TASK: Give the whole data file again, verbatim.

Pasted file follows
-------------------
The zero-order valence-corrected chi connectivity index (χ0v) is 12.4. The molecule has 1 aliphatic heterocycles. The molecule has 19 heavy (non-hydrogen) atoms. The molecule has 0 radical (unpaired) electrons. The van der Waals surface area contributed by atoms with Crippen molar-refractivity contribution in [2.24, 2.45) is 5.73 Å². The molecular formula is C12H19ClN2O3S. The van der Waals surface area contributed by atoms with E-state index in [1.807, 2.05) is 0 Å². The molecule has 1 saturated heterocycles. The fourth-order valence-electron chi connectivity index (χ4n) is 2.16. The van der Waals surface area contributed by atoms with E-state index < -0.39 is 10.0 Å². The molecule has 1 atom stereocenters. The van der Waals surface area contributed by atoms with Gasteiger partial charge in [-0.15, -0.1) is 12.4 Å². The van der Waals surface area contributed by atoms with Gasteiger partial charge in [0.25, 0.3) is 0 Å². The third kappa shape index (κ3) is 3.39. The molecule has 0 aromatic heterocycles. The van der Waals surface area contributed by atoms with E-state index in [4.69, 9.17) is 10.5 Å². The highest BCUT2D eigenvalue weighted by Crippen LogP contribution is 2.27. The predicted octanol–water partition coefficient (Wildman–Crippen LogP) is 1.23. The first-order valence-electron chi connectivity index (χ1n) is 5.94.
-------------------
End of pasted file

The zero-order valence-corrected chi connectivity index (χ0v) is 12.4. The molecule has 1 aliphatic heterocycles. The molecule has 19 heavy (non-hydrogen) atoms. The molecule has 0 radical (unpaired) electrons. The van der Waals surface area contributed by atoms with Crippen molar-refractivity contribution in [2.24, 2.45) is 5.73 Å². The molecular formula is C12H19ClN2O3S. The van der Waals surface area contributed by atoms with E-state index in [1.807, 2.05) is 0 Å². The molecule has 1 saturated heterocycles. The fourth-order valence-electron chi connectivity index (χ4n) is 2.16. The van der Waals surface area contributed by atoms with E-state index < -0.39 is 10.0 Å². The molecule has 1 atom stereocenters. The van der Waals surface area contributed by atoms with Gasteiger partial charge in [-0.15, -0.1) is 12.4 Å². The van der Waals surface area contributed by atoms with Gasteiger partial charge in [0.25, 0.3) is 0 Å². The third kappa shape index (κ3) is 3.39. The molecule has 0 aromatic heterocycles. The van der Waals surface area contributed by atoms with E-state index in [4.69, 9.17) is 10.5 Å². The highest BCUT2D eigenvalue weighted by Crippen LogP contribution is 2.27. The predicted octanol–water partition coefficient (Wildman–Crippen LogP) is 1.23. The first-order valence-electron chi connectivity index (χ1n) is 5.94.